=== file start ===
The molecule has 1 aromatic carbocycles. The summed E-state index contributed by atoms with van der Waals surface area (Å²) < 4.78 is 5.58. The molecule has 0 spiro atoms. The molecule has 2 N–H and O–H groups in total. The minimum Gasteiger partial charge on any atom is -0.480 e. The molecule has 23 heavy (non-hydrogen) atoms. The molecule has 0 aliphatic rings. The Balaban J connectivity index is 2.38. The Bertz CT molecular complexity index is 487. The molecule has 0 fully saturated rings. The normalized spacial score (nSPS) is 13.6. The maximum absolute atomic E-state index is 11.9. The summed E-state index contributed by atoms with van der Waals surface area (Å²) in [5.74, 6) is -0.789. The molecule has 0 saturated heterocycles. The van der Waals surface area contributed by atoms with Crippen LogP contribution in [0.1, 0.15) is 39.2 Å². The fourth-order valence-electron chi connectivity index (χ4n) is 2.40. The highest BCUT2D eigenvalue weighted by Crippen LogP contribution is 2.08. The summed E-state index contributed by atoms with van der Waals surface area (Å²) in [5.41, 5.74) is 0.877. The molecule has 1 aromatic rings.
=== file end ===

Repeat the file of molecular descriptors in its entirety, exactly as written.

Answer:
The molecule has 1 aromatic carbocycles. The summed E-state index contributed by atoms with van der Waals surface area (Å²) < 4.78 is 5.58. The molecule has 0 spiro atoms. The molecule has 2 N–H and O–H groups in total. The minimum Gasteiger partial charge on any atom is -0.480 e. The molecule has 23 heavy (non-hydrogen) atoms. The molecule has 0 aliphatic rings. The Balaban J connectivity index is 2.38. The Bertz CT molecular complexity index is 487. The molecule has 0 fully saturated rings. The normalized spacial score (nSPS) is 13.6. The maximum absolute atomic E-state index is 11.9. The summed E-state index contributed by atoms with van der Waals surface area (Å²) in [5.74, 6) is -0.789. The molecule has 0 saturated heterocycles. The van der Waals surface area contributed by atoms with Crippen LogP contribution in [0.1, 0.15) is 39.2 Å². The fourth-order valence-electron chi connectivity index (χ4n) is 2.40. The highest BCUT2D eigenvalue weighted by Crippen LogP contribution is 2.08. The summed E-state index contributed by atoms with van der Waals surface area (Å²) in [5.41, 5.74) is 0.877. The molecule has 1 aromatic rings.